Robert Grubbs passed away on December 19, 2021.
Bob was known for his humanity and kindness, and for his enormous impact on the field of chemistry.
It’s hard to imagine modern chemical synthesis design without Bob’s many contributions, some of which have become fundamental tools of chemical manufacturing across industries.
His best known work was in metathesis, whereby catalysts make and break carbon-carbon double bonds of organic molecules and different groups of atoms change places.
Bob’s 2005 Nobel Prize diploma, pictured here, includes a personalized artwork inspired by the metathesis chemistry he developed. Brightly-colored, interlocking pairs of dancers appear to be in motion, switching partners.
His chemistry has been used to create petrochemicals, agrochemicals, cosmetic ingredients, wind turbine blades, advanced polymers for cars and camera lenses, and medicines for hepatitis C and cancer that have saved lives.
The first substantive discussion about what would become Fuzionaire took place in May 2015 in the Gates Annex library at Caltech. It’s the same spot where this short Caltech video on Bob was filmed, and it happened at about the same time. On the couch and armchairs there, our founding team spent a Sunday afternoon stack-ranking potential applications of the new catalyst platform that had been recently discovered in Bob’s lab.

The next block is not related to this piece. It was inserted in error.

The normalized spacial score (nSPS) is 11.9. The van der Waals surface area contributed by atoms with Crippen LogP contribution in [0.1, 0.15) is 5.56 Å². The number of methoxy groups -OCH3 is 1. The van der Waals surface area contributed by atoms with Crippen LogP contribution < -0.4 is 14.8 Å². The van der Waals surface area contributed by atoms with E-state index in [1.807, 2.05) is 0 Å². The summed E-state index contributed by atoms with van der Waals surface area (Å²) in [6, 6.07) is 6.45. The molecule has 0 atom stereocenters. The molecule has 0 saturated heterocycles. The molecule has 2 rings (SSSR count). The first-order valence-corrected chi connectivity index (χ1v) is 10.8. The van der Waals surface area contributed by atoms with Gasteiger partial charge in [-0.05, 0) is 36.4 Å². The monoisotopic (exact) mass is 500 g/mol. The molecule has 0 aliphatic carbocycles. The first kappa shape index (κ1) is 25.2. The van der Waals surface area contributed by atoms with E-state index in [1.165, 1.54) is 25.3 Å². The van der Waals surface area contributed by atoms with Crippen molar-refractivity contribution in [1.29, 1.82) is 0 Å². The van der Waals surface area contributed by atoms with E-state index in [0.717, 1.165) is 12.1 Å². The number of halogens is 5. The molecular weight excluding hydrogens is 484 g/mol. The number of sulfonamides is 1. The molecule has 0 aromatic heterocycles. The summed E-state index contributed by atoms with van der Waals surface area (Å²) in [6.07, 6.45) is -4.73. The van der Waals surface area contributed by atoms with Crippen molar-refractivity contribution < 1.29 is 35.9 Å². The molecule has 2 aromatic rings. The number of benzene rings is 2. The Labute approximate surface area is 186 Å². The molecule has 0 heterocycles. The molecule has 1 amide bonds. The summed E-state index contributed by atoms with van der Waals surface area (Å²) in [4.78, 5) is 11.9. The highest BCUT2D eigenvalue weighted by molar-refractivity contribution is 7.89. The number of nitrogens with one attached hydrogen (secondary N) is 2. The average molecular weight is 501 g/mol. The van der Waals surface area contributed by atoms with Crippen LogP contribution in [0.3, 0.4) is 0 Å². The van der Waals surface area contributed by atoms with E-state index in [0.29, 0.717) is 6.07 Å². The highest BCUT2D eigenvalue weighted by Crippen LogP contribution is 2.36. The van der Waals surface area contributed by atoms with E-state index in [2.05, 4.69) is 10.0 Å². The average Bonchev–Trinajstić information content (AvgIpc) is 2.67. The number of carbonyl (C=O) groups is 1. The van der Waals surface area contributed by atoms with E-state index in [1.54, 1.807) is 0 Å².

The discovery was of an unexpected, sustainable way to make new molecules using Earth-abundant metal catalysts. It was presented in a 2015 Nature paper and has been cited hundreds of times, including by Nobel laureates and leading groups. The possibilities it presents are seemingly boundless and in applications as diverse as precision cancer theranostics, advanced materials, and fuel refining.
Through discoveries made by Bob and his research team and through the hundreds of people he trained, encouraged, and mentored, the positive ripple effects of his life have been far-reaching.
These ripple effects extend to the Fuzionaire team and the work we are doing now, born out of discoveries in Bob’s laboratory, and which would not exist without him.
Thank you, Bob.